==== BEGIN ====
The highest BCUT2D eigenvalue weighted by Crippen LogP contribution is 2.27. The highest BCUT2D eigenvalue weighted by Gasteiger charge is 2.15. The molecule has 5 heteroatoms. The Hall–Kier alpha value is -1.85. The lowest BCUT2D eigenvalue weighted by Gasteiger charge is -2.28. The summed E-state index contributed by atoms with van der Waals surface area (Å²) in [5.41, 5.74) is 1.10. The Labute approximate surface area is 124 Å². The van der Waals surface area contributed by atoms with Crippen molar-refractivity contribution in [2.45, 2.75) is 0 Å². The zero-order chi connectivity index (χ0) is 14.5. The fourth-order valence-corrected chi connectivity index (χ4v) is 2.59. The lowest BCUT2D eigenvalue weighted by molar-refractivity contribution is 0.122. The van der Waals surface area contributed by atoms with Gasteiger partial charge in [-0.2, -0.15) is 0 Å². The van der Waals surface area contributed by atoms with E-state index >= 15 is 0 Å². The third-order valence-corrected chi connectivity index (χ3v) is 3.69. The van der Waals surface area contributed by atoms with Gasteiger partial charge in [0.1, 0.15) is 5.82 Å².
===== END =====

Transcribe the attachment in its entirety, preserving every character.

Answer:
The highest BCUT2D eigenvalue weighted by Crippen LogP contribution is 2.27. The highest BCUT2D eigenvalue weighted by Gasteiger charge is 2.15. The molecule has 5 heteroatoms. The Hall–Kier alpha value is -1.85. The lowest BCUT2D eigenvalue weighted by Gasteiger charge is -2.28. The summed E-state index contributed by atoms with van der Waals surface area (Å²) in [5.41, 5.74) is 1.10. The Labute approximate surface area is 124 Å². The van der Waals surface area contributed by atoms with Crippen molar-refractivity contribution in [2.45, 2.75) is 0 Å². The zero-order chi connectivity index (χ0) is 14.5. The fourth-order valence-corrected chi connectivity index (χ4v) is 2.59. The lowest BCUT2D eigenvalue weighted by molar-refractivity contribution is 0.122. The van der Waals surface area contributed by atoms with Gasteiger partial charge in [-0.2, -0.15) is 0 Å². The van der Waals surface area contributed by atoms with E-state index >= 15 is 0 Å². The third-order valence-corrected chi connectivity index (χ3v) is 3.69. The van der Waals surface area contributed by atoms with Gasteiger partial charge in [0.1, 0.15) is 5.82 Å².